CONTADOR AND EVANS WIN ON SAME DAY
It could hardly be more ironic than this.
On Thursday 2007 Tour winner Alberto Contador (Astana) stomped his authority all over the Tour of Castile and Leon in Spain with a spectacular mountain top stage victory.
Meanwhile, 1500 kilometres further east, Cadel Evans (Silence-Lotto) - the man Contador forced into second place in the 2007 Tour - was doing exactly the same in the hardest leg of the Coppi e Bartali stage race in Italy.
The coincidences don’t stop there. Both races are five days long. Both have the same UCI classification - 2.1. Both are being raced in freezing weather conditions.
With snow piled high on either side of the road, Contador won after breaking away two kilometres from the summit of the Montaña Palentina. There’s just one day to go, so Contador’s lead in Castille and Leon is now all but unbreakable.
That’s in a race with contenders as strong as double Vuelta winner Denis Menchov (Rabobank), Tour star Carlos Sastre (CSC), 2007 Tour King of the Mountains Mauricio Soler (Barloworld) and Contador’s own team-mate Levi Leipheimer.
Meanwhile, round about the same time as Contador attacked, Cadel Evans put in a solo move 10 kilometres from the top fo the Valico di Gaiato climb to become leader of the Coppi and Bartali.
Amongst those who were crumbled in the face of Evans attack were former Giro winner Stefano Garzelli (Acqua e Sapone). Again, with one big mountain stage, it’s all over bar the shouting. Like Contador, Evans is home free.
For Contador, winning stage races like this is business as usual. He won Castille and Leon last year, after all. (Not to mention Paris-Nice and the Tour).
The good news for Evans is that he has finally broken free of the accusations of ‘never attacking and never winning’. So far this year he’s chalked up wins on the Ventoux in Paris-Nice, the toughest stage of the Tour of Andalucia and again in Coppi and Bartali. That’s every race he’s taken part in in 2008.
Under normal circumstances, cycling fans would rubbing their hands in glee at the prospect of two Tour specialists clearly on top of their game, already upping the tension in the spring. Neither of them are holding back, even in March. Both of them have points to prove.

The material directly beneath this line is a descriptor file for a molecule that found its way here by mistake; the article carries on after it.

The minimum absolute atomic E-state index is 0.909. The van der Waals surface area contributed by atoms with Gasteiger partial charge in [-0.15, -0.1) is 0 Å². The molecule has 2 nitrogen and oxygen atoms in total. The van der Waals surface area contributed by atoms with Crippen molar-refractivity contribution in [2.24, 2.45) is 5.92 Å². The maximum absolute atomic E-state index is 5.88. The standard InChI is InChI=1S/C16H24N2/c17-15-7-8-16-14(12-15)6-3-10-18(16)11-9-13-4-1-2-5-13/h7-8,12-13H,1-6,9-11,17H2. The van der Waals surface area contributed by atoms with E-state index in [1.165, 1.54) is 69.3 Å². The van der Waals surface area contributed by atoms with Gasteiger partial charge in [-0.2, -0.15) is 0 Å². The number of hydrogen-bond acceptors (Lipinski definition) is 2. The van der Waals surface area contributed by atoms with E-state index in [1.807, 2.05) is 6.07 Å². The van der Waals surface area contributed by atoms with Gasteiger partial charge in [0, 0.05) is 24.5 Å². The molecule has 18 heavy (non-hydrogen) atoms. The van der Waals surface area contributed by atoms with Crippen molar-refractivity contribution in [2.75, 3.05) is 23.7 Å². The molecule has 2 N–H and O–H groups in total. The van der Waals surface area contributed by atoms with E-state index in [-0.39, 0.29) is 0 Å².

Except, of course, that Contador’s point is that he can’t race the Tour this summer.
“He shows he should be in the best races.” the Astana press release insisted with feeble monotony on Thursday evening.
Perhaps. But Contador’s decision to ride for the Kazakh team, which was his and his alone, has ended up with him being barred from the Tour.
The Tour does not want to see Astana present in 2008 in any of its races and under any circumstances -as ASO president Patrice Clerc made abundantly clear on Wednesday.
”They had their chance to clean up their act in 2007. It didn’t happen.” Clerc insisted. Not even a 25, 000 strong petition in favour of Contador, handed to the ASO boss at a meeting in Madrid, could persuade him to change his mind. Or team manager Johan Bruyneel’s repeated insistence that Astana have been singled out unfairly.
So the what-might-have beens and what-ifs remain. If circumstances were different, Evans and Contador’s lone mountain top wins in March would have been dress rehearsals for a spectacular battle come the summer. The Tour 2008 could have been the Ullrich-Armstrong duel that never was: rather than the tedium of Armstrong's domination and Ullrich's acceptance of his fate as Mr. Runner-Up, we'd have had two immensely gifted climbers slugging it out in the Alps and Pyrenees.
What better way, some might argue, to pull back the fans? Or would the sight of one of them wearing an Astana jersey, maybe even on the podium in Paris, cause them to turn off their television sets in disgust?
The jury is out on that one, probably permanently. Meanwhile, it’s looking better and better for Evans this July, whilst for Contador, this side of the summer winning the Castille and Leon Trophy is as good as it is going to get.
Funny sport, cycling.